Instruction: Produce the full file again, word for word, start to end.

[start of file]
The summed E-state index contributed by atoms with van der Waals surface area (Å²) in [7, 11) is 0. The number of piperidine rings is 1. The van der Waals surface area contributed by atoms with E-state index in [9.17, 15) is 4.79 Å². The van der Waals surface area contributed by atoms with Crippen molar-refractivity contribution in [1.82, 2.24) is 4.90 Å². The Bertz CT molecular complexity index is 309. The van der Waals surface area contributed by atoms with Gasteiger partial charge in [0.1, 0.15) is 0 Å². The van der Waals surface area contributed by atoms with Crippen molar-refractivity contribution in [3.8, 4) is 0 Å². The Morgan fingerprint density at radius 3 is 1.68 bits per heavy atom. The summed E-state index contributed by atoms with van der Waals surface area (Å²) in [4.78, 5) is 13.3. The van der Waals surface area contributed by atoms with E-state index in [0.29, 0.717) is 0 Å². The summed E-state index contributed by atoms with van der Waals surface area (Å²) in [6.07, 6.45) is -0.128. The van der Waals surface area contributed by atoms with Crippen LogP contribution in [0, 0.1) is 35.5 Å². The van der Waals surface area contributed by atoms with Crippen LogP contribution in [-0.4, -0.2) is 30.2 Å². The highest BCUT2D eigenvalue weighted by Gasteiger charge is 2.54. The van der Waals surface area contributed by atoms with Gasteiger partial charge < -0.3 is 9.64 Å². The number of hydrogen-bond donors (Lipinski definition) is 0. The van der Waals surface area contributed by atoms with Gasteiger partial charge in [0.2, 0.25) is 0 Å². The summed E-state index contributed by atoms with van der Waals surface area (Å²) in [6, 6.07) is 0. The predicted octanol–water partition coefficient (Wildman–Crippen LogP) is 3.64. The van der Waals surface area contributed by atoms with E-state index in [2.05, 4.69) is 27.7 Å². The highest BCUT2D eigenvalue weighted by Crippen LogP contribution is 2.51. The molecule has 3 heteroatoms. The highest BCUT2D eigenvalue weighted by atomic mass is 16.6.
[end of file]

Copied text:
The summed E-state index contributed by atoms with van der Waals surface area (Å²) in [7, 11) is 0. The number of piperidine rings is 1. The van der Waals surface area contributed by atoms with E-state index in [9.17, 15) is 4.79 Å². The van der Waals surface area contributed by atoms with Crippen molar-refractivity contribution in [1.82, 2.24) is 4.90 Å². The Bertz CT molecular complexity index is 309. The van der Waals surface area contributed by atoms with Gasteiger partial charge in [0.1, 0.15) is 0 Å². The van der Waals surface area contributed by atoms with Crippen molar-refractivity contribution in [3.8, 4) is 0 Å². The Morgan fingerprint density at radius 3 is 1.68 bits per heavy atom. The summed E-state index contributed by atoms with van der Waals surface area (Å²) in [4.78, 5) is 13.3. The van der Waals surface area contributed by atoms with E-state index in [0.29, 0.717) is 0 Å². The summed E-state index contributed by atoms with van der Waals surface area (Å²) in [6.07, 6.45) is -0.128. The van der Waals surface area contributed by atoms with Crippen LogP contribution in [0, 0.1) is 35.5 Å². The van der Waals surface area contributed by atoms with Crippen LogP contribution in [-0.4, -0.2) is 30.2 Å². The highest BCUT2D eigenvalue weighted by Gasteiger charge is 2.54. The van der Waals surface area contributed by atoms with Gasteiger partial charge < -0.3 is 9.64 Å². The number of hydrogen-bond donors (Lipinski definition) is 0. The van der Waals surface area contributed by atoms with Gasteiger partial charge in [0.2, 0.25) is 0 Å². The summed E-state index contributed by atoms with van der Waals surface area (Å²) in [6, 6.07) is 0. The predicted octanol–water partition coefficient (Wildman–Crippen LogP) is 3.64. The van der Waals surface area contributed by atoms with E-state index in [2.05, 4.69) is 27.7 Å². The highest BCUT2D eigenvalue weighted by Crippen LogP contribution is 2.51. The molecule has 3 heteroatoms. The highest BCUT2D eigenvalue weighted by atomic mass is 16.6.